The Failure to Perform: Long-term Antipsychotic Treatment

antipsychotics drug side effects health topics schizophrenia schizophrenia treatment

The limitations of a randomized trial is that it cannot help us to understand what individuals bring to treatment risks and benefits. A critical new study by Harrow et al adds to previous data suggesting that long-term antipsychotic treatment results in poor long-term outcomes.

  • 139 patients were assessed at 2, 4.5, 7.5, 10, 15 and 20 years during hospital visits in Chicago. Of 70 diagnosed schizophrenics, 59 were followed for 20 years (and 11 for 15).
  • Group 1 was on medication at every follow up, Group 2 was on medication at some follow ups, and Group 3 was not on medication for any follow up.
  • At 4.5 years, Groups 1 and 3 diverged such at 76% of those medicated were actively symptomatic (hallucinations, delusions, disorganized thought) while only 27% were in Group 3. At 20 years, these figures were 56% and 24% respectively.
  • Of those without symptoms at a minimum of 4 of the visits, 76% were in Group 3.

This paper raises questions about efficacy of a treatment so rife with morbid side effects, and about the urgency to cultivate tolerance for non-medication treatment in the face of active symptoms. It can no longer be considered clinically justifiable to maintain patients on chronic medication treatment – not for the individual and not for society. As Dr. Steingard states:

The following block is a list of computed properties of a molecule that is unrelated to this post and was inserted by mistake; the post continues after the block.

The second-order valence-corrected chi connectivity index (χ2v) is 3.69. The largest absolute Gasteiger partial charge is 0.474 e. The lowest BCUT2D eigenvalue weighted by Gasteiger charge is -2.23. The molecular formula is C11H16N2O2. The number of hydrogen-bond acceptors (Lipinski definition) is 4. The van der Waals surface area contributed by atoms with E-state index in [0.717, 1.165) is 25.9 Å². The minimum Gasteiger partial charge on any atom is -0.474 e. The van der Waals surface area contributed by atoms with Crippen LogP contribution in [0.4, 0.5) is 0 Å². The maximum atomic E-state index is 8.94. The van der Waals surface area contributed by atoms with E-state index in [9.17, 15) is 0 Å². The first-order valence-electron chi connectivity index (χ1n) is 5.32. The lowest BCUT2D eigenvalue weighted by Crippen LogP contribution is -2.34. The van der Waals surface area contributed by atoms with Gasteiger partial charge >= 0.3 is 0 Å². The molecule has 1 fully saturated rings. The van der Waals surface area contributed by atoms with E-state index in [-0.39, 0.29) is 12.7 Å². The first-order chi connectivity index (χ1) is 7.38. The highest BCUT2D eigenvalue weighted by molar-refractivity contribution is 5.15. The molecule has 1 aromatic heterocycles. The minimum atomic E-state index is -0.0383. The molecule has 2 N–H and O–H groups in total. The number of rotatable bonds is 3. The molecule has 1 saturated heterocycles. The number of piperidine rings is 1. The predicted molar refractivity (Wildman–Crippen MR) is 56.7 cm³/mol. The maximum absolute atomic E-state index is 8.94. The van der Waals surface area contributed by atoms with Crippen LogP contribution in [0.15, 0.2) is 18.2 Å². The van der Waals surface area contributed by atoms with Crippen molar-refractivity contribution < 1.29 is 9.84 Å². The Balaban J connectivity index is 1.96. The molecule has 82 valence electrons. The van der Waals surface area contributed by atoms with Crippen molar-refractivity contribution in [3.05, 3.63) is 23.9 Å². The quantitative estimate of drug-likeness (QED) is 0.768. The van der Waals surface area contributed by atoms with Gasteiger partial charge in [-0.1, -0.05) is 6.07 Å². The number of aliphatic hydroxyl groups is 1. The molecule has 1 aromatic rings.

this is an approach that does not place prevention of relapse as  paramount but in balance with other considerations including personal choice and the many consequences associated with long term exposure to these drugs.

Want to continue reading?

Enter your details below to read more and receive updates via email.

Recent Blog Posts

[Podcast] Episode 36. The Power of Choice: Reclaiming Your Story Th...

[Podcast] Episode 35. Make Art Out of Your Pain with Madelyn Moon

[Podcast] Episode 34. Maturing Food Boundaries

About Dr. Kelly Brogan

KELLY BROGAN, MD, is a holistic psychiatrist, author of the New York Times Bestselling book, A Mind of Your OwnOwn Your Self, the children’s book, A Time For Rain, and co-editor of the landmark textbook Integrative Therapies for Depression. She is the founder of the online healing program Vital Mind Reset, and the membership community, Vital Life Project. She completed her psychiatric training and fellowship at NYU Medical Center after graduating from Cornell University Medical College, and has a B.S. from M.I.T. in Systems Neuroscience. She is specialized in a root-cause resolution approach to psychiatric syndromes and symptoms. Learn More